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Egypt

Section 3. Freedom to Participate in the Political Process

The constitution provides citizens the ability to choose their government in free and fair periodic elections held by secret ballot and based on universal and equal suffrage. Constraints on freedom of expression, association, and assembly, however, limited citizens’ ability to do so.

Elections and Political Participation

Recent Elections: The country held parliamentary elections in several rounds in 2015. Domestic and international observers concluded that authorities administered parliamentary elections professionally and in accordance with the laws. Observers expressed concern regarding restrictions on freedoms of peaceful assembly, association, and expression and their negative effect on the political climate surrounding elections.

Domestic and international observers concluded authorities administered the 2014 presidential election professionally and in line with the law, but they expressed serious concerns regarding constraints on the freedoms of expression and association and limits on freedom of the press leading to the election, which “prevented free political participation and severely compromised the broader electoral environment.”

Political Parties and Political Participation: The constitution grants citizens the ability to form, register, and operate political parties. The law requires new parties to have a minimum of 5,000 members from each of at least 10 governorates. The constitution also states, “No political activity may be practiced and no political parties may be formed on the basis of religion or discrimination based on gender, origin, or sectarian basis or geographic location. No activity that is hostile to democratic principles, secretive, or of military or quasi-military nature may be practiced. Political parties may not be dissolved except by virtue of a court judgment.”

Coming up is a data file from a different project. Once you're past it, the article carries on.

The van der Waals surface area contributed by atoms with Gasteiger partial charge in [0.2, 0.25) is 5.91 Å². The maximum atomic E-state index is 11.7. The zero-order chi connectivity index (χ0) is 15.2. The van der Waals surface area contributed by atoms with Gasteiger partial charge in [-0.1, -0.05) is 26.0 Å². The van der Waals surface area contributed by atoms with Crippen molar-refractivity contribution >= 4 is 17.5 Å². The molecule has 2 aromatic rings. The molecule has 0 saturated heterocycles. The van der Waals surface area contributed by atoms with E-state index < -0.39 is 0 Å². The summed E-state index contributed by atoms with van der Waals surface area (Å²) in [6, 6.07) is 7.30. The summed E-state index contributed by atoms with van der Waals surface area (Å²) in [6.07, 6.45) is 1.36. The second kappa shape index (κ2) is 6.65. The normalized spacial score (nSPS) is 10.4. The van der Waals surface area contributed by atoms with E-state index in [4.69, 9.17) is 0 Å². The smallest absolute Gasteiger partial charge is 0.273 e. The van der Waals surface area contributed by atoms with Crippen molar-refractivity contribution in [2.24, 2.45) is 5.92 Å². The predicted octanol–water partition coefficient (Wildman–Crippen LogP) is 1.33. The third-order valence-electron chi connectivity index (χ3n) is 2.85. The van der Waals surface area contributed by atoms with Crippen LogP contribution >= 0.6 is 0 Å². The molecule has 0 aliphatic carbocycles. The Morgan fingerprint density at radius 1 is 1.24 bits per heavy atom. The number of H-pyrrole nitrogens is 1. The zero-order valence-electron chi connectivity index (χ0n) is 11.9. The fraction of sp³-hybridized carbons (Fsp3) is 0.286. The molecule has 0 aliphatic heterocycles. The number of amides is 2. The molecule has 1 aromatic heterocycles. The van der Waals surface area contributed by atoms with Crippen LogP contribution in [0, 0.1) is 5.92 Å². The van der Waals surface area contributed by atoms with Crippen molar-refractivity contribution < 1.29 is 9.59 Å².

The Freedom and Justice Party, the political wing of the MB, remained banned. Authorities did not ban other Islamist parties, including the Strong Egypt Party and the Building and Development Party, although those parties boycotted the 2015 parliamentary elections, citing a “negative political environment.” The Islamist al-Noor Party participated, winning 11 seats.

Press reported a wave of arrests of members of smaller political parties, including the Bread and Freedom Party and the Dostour Party in April and May. Authorities detained more than 40 individuals. This included former presidential candidate and human rights lawyer Khaled Ali, who authorities arrested and charged with public indecency after a photograph showed him making a provocative hand gesture in public. In September a court sentenced Ali to three months in prison. On November 6, Ali announced he would run in the 2018 presidential election if he is not barred as a result of his conviction. The next hearing for his appeal is January 3. Human rights organizations claimed the charges against Ali were politically motivated.